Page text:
Dublin Coat of Arms in City Hall

Last November each of the girls had friends over for Thanksgiving dinner. While the turkey was in the oven, the kids were sitting around the table talking. I was reading a new book about Dublin called, Hidden City. In one of the early chapters, I read a brief snippet about Dublin’s city motto.

In any city I’ve lived before, I never considered whether they had a motto. I have since learned that three of them do not have mottos: Dunkirk, Oswego & Ithaca (all in New York). And no, “Ithaca is Gorges” is not a motto.

The fourth New York city where I lived, Albany, does have an official motto, “Assiduity

In case you’re curious, the word assiduity means “the quality of acting with constant and careful attention”. Now go out and use assiduity in a sentence three times today.

When I first read this, it felt a bit jarring—enough so that I interrupted the kids to tell them what I’d learned. They responded that the motto was awful and needed changing. (In fact, this last summer a former Lord Mayor of Dublin also suggested it was time for a change.)

So here’s the motto: Obedientia Civium Urbis Felicitas. That translates to “The citizens’ obedience is the city’s happiness”.

I’m guessing you figured out that happiness is not the word causing concern.

I don’t think it’s a stretch to say that most of us hear obedience and immediately think of words like oppression and subservience.

I came across one blog while researching this, and the writer was not a fan of the motto either. However, this person misinterpreted the motto, stating that its point was, “The Obedient Citizen is a Happy Citizen.”

But, this motto is not saying all you have to do is obey the laws of the city and you’ll be happy. It is more likely in fact the opposite.

Think about your commute to work this morning. Whether you drove, cycled, walked or took public transport, if you obeyed every traffic law and no one else did, you were likely not a happy citizen.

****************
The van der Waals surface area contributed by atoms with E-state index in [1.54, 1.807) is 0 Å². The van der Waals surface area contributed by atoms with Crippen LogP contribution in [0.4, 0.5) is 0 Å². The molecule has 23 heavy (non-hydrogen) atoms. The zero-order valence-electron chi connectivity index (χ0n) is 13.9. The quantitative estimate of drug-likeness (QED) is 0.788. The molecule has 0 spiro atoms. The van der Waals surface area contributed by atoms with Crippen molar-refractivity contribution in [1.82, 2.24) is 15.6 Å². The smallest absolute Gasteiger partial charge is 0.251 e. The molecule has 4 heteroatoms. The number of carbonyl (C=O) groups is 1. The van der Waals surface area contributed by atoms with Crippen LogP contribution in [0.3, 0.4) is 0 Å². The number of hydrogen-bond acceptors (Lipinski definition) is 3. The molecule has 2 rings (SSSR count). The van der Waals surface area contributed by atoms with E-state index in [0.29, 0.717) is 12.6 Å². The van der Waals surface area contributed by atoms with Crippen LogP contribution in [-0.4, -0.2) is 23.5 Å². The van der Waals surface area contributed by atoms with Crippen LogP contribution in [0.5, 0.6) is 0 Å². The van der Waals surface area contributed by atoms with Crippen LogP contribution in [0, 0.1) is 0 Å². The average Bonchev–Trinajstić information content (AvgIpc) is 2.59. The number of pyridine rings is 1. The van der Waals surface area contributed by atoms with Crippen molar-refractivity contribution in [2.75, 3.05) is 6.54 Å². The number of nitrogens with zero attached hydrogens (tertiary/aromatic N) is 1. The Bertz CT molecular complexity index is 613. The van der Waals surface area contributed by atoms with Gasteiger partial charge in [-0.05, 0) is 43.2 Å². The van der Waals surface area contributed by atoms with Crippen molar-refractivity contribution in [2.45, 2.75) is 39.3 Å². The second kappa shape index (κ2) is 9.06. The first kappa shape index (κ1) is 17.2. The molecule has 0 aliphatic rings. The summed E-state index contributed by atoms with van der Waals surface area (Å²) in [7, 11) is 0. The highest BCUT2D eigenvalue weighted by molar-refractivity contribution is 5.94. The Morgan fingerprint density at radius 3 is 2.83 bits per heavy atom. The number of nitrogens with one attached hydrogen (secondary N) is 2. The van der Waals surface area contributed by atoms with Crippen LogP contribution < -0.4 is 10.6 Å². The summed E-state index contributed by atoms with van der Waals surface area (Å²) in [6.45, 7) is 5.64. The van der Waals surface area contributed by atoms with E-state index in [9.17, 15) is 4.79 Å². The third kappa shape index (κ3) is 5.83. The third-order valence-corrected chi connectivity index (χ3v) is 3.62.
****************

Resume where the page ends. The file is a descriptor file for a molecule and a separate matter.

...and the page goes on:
You were more likely be an angry citizen. (And potentially an injured or dead one. Although I guess if you’re reading this, you’re not dead). But, if every other commuter also obeyed the traffic laws…for example they actually stopped when the light turned red rather than speeding up…crossed when and where they were supposed to…etc., your level of happiness probably went up.

Or imagine if everyone obeyed property laws. They didn’t steal or damage your stuff.

This came up again recently. Liz and I have been reading through the book Centre Church with a group of people in Dublin. In the book, Tim Keller contrasts religion and gospel.

Religion says, “I obey, therefore I am accepted”. Gospel says, “I’m accepted; therefore I obey”.

Obey is a word that we’ve twisted a lot. Even in the church, talk about ‘obeying’ God is sure to cause cringing. We often do what the blog writer I mentioned earlier did and make obedience something done to earn us something else.

Citizens who obey the government will receive happiness.

Christians who obey God will receive God’s love (or pleasure, or favour).

But they’re both backwards.

People often look at obedience as a way to get something from God. But the drudgery of trying to obey enough to earn love is life-sucking. (Those who grew up in families where love was given based on behaviour can attest to that.)

God loves me, and is pleased with me, so I want to obey him…I want to do what pleases him.

It may seem like a small shift, but it is a totally different way of looking at it. Think about it this way; which marriage would you say is healthier:

“I don’t cheat on my spouse because they would divorce me if I did.” (Don’t-break-the-rules based)

“I don’t cheat on my spouse because I would never want to hurt them like that.” (Love based)

When obedience flows from love, we avail ourselves of the grace we need to find life…and even happiness in the midst of it.

The more I think about it, I kind of like the motto.